According to the Commonwealth Fund’s latest report “Mirror, Mirror on the Wall: How the Performance of the US Health Care System Compares Internationally” which compares 11 industrialised countries, the UK has won the ‘World Cup’ of health care systems.
It was a close thing with Switzerland and Sweden – but we managed. Sadly, the United States lost. After the events in Brazil, we should really be celebrating the success of our NHS. Especially, as we spend so little on the ‘NHS team’ compared to the US. But if it only was that simple, we would see crowds in the streets, right?
Any type of international performance ranking easily attracts attention and becomes an excellent topic of pub conversations. If a debate needs to be started, this is a great way to do so, as has been done by the World Health Organisation’s (WHO) report in 2000 as well as the FIFA football rankings since the early 90s.
We need to examine the raw scores more closely even if we do rank at the top
However, if countries actually want to learn from each other, it is essential to break down these composite rankings and analyse the data that was used to inform the results. As always, the devil is in the detail. A paper that looked at the spurious association between the WHO and the FIFA rankings highlighted these complexities.
The Commonwealth Fund ranked countries’ health systems performance in five areas – quality of care, access, efficiency, equity and healthy lives. Arriving at a common understanding of what these five areas capture is a huge task. Then defining how best to measure the performance of each of these domains and deciding what data to use can only get more complicated.
The report uses patients’ and physicians’ surveys which ask about experiences with care – or in other words, individuals’ perceptions. As the authors of the report rightly acknowledge, these results provide only a partial view of health care quality and how patients and physicians answer the questions may be affected by their own experiences and expectations; which are likely to differ across countries, cultures and population groups.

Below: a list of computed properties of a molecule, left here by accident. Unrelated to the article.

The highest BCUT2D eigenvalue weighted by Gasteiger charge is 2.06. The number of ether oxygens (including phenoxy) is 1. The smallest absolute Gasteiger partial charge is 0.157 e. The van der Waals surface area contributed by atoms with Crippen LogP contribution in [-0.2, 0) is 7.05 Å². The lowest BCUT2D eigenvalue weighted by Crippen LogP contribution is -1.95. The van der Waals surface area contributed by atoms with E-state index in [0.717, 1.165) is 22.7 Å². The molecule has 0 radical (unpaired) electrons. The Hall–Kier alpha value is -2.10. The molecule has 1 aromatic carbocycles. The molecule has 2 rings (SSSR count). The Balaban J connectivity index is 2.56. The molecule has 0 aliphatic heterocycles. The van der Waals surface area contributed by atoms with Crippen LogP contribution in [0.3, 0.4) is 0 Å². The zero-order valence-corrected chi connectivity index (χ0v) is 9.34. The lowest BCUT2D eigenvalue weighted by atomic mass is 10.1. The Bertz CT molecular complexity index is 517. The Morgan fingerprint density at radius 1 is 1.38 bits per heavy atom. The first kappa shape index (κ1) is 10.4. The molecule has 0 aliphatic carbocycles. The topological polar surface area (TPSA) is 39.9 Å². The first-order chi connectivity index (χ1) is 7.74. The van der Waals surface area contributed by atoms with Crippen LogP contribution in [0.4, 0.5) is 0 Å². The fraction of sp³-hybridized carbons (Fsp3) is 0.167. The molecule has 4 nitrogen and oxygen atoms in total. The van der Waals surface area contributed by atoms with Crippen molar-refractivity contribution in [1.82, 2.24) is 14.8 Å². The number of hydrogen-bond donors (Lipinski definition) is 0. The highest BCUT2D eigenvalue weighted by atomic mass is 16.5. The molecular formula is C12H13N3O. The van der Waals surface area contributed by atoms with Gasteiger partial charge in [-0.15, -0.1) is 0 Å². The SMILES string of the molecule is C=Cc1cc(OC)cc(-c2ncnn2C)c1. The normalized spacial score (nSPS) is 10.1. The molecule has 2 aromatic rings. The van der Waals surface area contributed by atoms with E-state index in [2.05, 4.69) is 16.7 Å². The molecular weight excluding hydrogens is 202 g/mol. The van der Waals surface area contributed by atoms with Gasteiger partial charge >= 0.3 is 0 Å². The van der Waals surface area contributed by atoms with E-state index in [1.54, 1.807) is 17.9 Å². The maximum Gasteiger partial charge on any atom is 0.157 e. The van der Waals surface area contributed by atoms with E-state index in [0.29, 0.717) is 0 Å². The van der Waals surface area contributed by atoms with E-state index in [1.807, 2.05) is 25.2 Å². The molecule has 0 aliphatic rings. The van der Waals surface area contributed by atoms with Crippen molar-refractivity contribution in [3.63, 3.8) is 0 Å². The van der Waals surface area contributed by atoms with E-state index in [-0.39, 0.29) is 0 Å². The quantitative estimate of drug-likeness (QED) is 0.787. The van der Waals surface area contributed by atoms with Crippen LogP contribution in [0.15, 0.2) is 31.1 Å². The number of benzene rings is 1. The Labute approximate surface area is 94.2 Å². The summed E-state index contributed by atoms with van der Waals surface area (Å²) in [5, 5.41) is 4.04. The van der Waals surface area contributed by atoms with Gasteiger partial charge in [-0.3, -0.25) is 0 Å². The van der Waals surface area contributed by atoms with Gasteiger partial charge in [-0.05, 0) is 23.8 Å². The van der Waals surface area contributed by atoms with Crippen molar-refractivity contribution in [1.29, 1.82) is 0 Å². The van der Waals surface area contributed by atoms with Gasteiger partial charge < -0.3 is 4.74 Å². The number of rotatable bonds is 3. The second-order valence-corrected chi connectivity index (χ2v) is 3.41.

For example, if the British are generally positive about their health care system and have lower expectations than say the Norwegians, the UK system will score better.
So, we need to examine the raw scores more closely even if we do rank at the top. We may have scored first in co-ordinated as well as patient-centred care, but on some selected indicators we performed very poorly. In the report these were weighted equally – but some indicators may be more important than others.
For example, only 59 per cent of UK respondents had been with the same doctor for five years or more (i.e. continuity of care) compared to 57 per cent in the US, resulting in the UK being ranked 9th and the US 10th. So a simple composite score is easy to understand but much more difficult to act on. Equal or differential weighing of indicators has important considerations for where to focus policy attention.
We see examples of this effect in our QualityWatch programme with the Health Foundation which looks beyond the difference between countries in one year for various indicators. For example, when we recently analysed cancer screening coverage in the UK we found a worrying decline in cervical cancer screening. However, international comparison still suggests that we are performing better than most other countries in this area.
So, if we only looked at that, we would get a good night’s sleep. On the other hand, in cancer survival rates despite improvements over time, the UK continues to lag behind. Additional indicators about cancer (waiting times for cancer treatment, cancer waiting times after urgent referral) further illustrate the complexities in measuring the quality of care provided to cancer patients.
An additional important consideration is that a UK high score may cancel-out some large variations between the devolved UK countries, and the absolute value may not actually be considered as a true representation of the UK’s performance. So you could be deemed first – but individual UK countries could still be performing at a level that some would judge as mediocre.
The Commonwealth Fund did not intend to provide definite answers but managed to get us all thinking again. While we should celebrate the great performance of the NHS, we should not become complacent.
I only wish the World Cup of health care systems was as simple as following the England team. If you would like a simple story, better stick to football.
Kossarova L (2014) ‘We won! The World Cup of health care systems’. Nuffield Trust comment, 27 June 2014. https://www.nuffieldtrust.org.uk/news-item/we-won-the-world-cup-of-health-care-systems